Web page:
In yesterday’s budget announcements, the axe of savings and efficiencies falls largely on education – losing £5.9m – and leisure, with HighLife Highland expected to find £1.5m.
Already, the council’s Conservative opposition group say they will table an amendment to the Administration’s proposals to make multi-million pound savings in special needs education.
Group leader Andrew Jarvie said in Highland the number of pupils with special needs was around 40%, and in some areas more than 60%, against a Scottish average of 30%.
He blamed an ‘anti-training ethos’ in the council for creating the situation, and said the Conservatives have identified £500,000 to put into special needs training for teachers.
He said: “For a good number of years the additional support needs module of teacher training in Scotland has only been optional.
“We have teachers in schools who have never received additional support needs training so we’ve identified half a million pounds this year to put into additional teacher training to support children with lower needs who don’t really need a pupil support assistant.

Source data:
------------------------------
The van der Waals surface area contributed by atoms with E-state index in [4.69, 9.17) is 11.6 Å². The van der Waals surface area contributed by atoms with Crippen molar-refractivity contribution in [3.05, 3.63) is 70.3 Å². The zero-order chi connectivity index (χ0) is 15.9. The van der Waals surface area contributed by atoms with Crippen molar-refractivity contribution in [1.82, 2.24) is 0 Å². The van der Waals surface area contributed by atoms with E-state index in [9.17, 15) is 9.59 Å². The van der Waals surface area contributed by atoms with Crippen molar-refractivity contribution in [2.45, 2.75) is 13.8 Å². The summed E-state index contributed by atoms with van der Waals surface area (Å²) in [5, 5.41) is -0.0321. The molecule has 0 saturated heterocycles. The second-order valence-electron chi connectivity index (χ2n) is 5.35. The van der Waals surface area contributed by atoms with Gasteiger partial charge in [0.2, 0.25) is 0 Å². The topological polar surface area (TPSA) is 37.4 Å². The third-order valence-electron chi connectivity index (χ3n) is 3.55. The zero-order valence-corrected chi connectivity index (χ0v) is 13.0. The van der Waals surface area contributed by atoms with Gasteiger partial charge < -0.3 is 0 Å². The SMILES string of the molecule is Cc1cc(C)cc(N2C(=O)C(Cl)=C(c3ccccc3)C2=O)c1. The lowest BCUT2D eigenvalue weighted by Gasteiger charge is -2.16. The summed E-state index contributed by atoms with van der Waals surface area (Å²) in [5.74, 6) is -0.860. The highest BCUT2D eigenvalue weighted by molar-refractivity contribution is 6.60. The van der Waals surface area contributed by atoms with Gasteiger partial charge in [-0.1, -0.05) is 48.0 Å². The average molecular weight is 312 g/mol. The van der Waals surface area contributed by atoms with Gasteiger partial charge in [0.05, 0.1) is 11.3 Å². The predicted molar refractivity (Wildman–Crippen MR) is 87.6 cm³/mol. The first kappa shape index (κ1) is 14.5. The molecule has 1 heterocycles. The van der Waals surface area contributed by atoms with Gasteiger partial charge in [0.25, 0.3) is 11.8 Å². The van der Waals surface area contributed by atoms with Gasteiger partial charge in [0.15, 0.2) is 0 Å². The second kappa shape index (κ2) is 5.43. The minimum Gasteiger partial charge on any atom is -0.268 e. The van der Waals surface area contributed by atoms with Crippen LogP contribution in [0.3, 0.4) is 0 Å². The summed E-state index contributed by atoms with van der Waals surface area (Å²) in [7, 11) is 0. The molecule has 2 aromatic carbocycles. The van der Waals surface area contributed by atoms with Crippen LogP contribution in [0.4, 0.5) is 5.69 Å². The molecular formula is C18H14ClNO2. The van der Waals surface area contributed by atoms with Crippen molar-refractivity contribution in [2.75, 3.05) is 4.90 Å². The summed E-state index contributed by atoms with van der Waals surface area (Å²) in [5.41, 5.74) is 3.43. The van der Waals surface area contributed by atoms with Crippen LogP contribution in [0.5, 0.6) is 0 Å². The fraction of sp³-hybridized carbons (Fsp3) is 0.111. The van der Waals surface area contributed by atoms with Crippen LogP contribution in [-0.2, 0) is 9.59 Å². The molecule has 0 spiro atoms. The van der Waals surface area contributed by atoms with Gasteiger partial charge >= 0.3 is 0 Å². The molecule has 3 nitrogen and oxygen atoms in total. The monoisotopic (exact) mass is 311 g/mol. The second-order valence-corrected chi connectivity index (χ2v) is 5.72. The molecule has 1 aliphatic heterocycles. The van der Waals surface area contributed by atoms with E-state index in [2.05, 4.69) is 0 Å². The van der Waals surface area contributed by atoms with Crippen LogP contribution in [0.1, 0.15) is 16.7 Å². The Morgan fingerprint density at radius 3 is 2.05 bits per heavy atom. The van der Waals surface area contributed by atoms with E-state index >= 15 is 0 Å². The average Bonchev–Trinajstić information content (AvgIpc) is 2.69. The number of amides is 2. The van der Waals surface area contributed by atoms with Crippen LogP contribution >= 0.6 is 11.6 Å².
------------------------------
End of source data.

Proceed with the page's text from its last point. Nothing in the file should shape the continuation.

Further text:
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“We want to ensure they’re not being punished by teachers not being trained in how to deal with those needs.
“The budget cut is so large, all we can try and do is to stop the worst outcomes with this training.”
Highland Council’s Opposition SNP group said they were ‘uneasy’ about the Administration’s multi-million pound proposals for savings in education.
Councillor Maxine Smith said: “We are being reassured by the chief executive that all of this is do-able. To her credit she has had multiple meetings with schools and the public and heard that they have been overspending due over the years.”
Meanwhile, the council’s arm’s length sports, culture and arts organisation HighLife Highland (HLH) is facing a cut in real terms of £1.5m, to be found in efficiencies and income generation.
With more than £900,000 of this coming in staff wages and pensions, HLH says it cannot rule out job losses and cuts to the service.
HLH chief executive Ian Murray said: “It’s too early to say where that kind of large cut can fall.
“HLH directors will be discussing this at the next board meeting on February 25, and we will have until the start of the new financial year to sift through our options and make decisions.”